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What Makes a Plant Native?

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Plant seeds, borne on winds, jet streams across oceans, and by birds and insects, have been strewn all over the planet. Many species of plants in Australia were carried there on jet streams from Africa. Seeds blown from one place to another are considered non-native until they, over the many years or centuries, have become part of the balance of nature in the new environment.

The U.S. Department of Agriculture’s definition of a native plant is “a plant that lives or grows naturally in a particular region without direct or indirect human intervention.” Native plants have formed symbiotic relationships with native wildlife over thousands of years. There are three elements to consider when deeming a plant native: time, place and human involvement.

Planting appropriate natives in the garden pretty much guarantees success. But there are many misconceptions and myths about natives. One myth is that native plants have fewer disease and insect problems. Actually, some can be plagued with both. Borers and other insects can impact natives as well as non-native plants. Another myth is that native plants are always more desirable than non-natives. Yet, poison oak, native to the coasts and mountains of California, is not very desirable. Others, such as the California Buckeye could be poisonous.

Conversely, many non-native plants can be beneficial to the flora and fauna around your garden. Butterflies and birds benefit from natives and non-natives alike. Just because a plant isn’t native to the area, doesn’t mean it will do damage to the surrounding area of the garden.

The main thing to watch out for is an invasive plant. Invasive plants will escape the confines of your garden by producing seeds that are borne by birds or wind and will invade areas far from your garden. All the brooms (Scotch, French, Sweet, etc.), for example, are a major problem in the Sierra Nevada. They have muscled out many native species of plants that birds and deer depend on for food and nesting.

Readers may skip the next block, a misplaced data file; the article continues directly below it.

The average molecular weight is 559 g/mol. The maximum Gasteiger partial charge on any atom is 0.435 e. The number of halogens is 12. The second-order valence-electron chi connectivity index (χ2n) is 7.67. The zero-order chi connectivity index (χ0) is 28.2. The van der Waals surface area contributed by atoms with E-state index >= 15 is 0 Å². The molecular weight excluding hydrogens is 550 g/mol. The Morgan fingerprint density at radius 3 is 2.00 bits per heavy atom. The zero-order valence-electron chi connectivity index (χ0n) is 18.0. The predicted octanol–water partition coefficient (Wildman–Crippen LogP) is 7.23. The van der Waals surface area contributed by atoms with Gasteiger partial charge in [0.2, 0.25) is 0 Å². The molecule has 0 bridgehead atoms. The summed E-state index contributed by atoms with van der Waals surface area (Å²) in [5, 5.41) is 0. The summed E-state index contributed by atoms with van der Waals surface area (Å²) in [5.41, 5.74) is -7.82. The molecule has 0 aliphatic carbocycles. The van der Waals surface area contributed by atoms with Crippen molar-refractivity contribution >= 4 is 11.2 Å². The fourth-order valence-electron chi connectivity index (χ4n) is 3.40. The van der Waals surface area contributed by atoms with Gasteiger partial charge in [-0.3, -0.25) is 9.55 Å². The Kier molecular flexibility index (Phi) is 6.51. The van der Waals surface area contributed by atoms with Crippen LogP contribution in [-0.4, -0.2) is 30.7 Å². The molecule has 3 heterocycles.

Yellow starthistle is one of the most serious invasive plants found in the Sierra Nevada. It is estimated to have invaded areas contained in 15 million acres in California and has had a devastating impact on native plant diversity, as well as being toxic to horses.

According to the Sierra Forest Legacy, “Wildlife species can be significantly impacted by abrupt changes in plant communities because they are co-evolved with and adapted to the native species in their habitats. Invasive plants may offer inferior nutrition, or maybe less useful as a nesting habitat. For predators, the increase in non-native plant species can impact prey habitat, thus reducing the prey densities in the impacted areas. In many areas, invasive shrubs and grasses increase the frequency and intensity of fires due to increased fuel load and greater susceptibility to fire leading to further ecological damage.”

Some natives to plant in a Mother Lode garden include penstemons and salvias. While they are blooming, they attract native pollinators to collect nectar and transfer pollen. Manzanita bushes provide shelter and food for native birds and insects.

Whether you plant native or non-native plants in your garden, make sure you check to see if they are invasive or not. There is a list of invasive plants on the University of California Integrated Plant Management site: http://ipm.ucanr.edu/PMG/PESTNOTES/pn74139.html. No one wants to have a negative effect on the environment that we live in, so don’t plant a pest.

Francie McGowan is a University of California Cooperative Extension Master Gardener of Tuolumne County.

UCCE Master Gardeners of Tuolumne and Calaveras Counties can answer home gardening questions. Call 209-533-5912 or fill out our easy-to-use problem questionnaire here. Check out our website here. You can also find us on Facebook.

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